The project documents will be added to this page as they become available. If you get a page that says "not yet available," it should become available in the future. Ask about it only if we announced that it was supposed to be available.
Note:Files listed as "pdf" can be viewed or downloaded and printed at high-quality with Adobe's Acrobat Reader.
Files listed as text are plain ASCII text files. The should display in your browser with correct formatting, but can also be downloaded from the course file server; downloading with an ftp utility set to ASCII text mode is recommended for code and sample files to avoid problems involved with platform-specific end-of-line differences.
The header files below should be downloaded and used in your project as-is, without modification. These define the modules and their interfaces.
The comments in these files provide essential details on what each module and function does.
The source files named with "skeleton" provide code that your project must use, but you will add your own code to complete the file. See the comments in the file for instructions. All files are text files.
The following files are useful, but are not part of the specifications. All are text files.
The following sample behavior files (all text files) illustrate the program behavior and contain all of the different output message text strings produced by the program (see the strings.txt file). Your program should match these samples exactly so that you can be sure it is producing all of the different kinds of messages correctly. However, these samples are not a complete test of your program. Your program will be tested for a large number of other possible inputs and input sequences. The console interaction files are a capture of the console display during the program run. The _in.txt and _out.txt files are for you to use with redirected I/O. When given the _in.txt file, your program's stdout output should match the _out.txt file exactly. The other output files are written during the by the program, and your program should produce files that match exactly with these samples.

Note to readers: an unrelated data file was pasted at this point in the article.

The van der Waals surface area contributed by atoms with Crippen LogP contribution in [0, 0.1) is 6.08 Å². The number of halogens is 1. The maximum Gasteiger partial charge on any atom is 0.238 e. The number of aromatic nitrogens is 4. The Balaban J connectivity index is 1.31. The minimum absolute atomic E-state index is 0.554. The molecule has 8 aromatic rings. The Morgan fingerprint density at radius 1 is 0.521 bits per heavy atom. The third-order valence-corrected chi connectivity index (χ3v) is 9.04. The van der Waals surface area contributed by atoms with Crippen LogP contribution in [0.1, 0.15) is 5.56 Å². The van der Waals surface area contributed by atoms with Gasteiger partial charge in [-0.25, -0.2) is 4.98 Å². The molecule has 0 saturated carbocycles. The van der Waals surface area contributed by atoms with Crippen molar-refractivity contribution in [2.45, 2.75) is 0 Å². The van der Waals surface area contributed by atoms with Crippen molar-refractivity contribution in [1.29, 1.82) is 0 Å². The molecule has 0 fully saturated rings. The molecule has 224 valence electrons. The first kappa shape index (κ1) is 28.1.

The following sample illustrates the "normal" behavior of the program and contains the corresponding messages. Your program should reproduce the output files exactly.
There are output files for the two different implementations, showing that the only difference in program behavior is the items-allocated values.
The following sample shows the error messages produced by the program. Your program should reproduce the output file exactly. These were obtained with the list implementation.
The following sample illustrates the behavior of the program when you input excess whitespace and use "type-ahead." Your program should reproduce the stdout and the output files exactly. These were obtained with the list implementation.
These samples demonstrate the program behavior and are supposed to contain every possible type of output message string so that you can prevent your autograder score from being affected by spelling errors and typos.
These samples are not a complete test of your program!!! While they illustrate how the program generally works, and they are supposed to contain all of the constant output strings, they do not at all contain all of the interesting combinations of conditions! Your program will be tested for a large number of other possible inputs and input sequences. You must devise your own complete test set to find the bugs in your code.
The console outputs are a saved copy of a console window after entering the commands by hand. The stdin input file is suitable for redirecting input, and the stdout output can be compared with the redirected output of your program. Your program should match the stdout output.
See the course web page for how to compare files and redirect I/O. In the examples directory on the file server you can find the redirect_io module that you can use to redirect I/O from a C program on any platform. You can use this to help test your program's output against the supplied samples. The instructions are in the header file.
For a walkthrough on how to check your code before submitting and what the results of submitting should look like, see submit example.
For an explanation of the autograder feedback for this project, see AGoutput.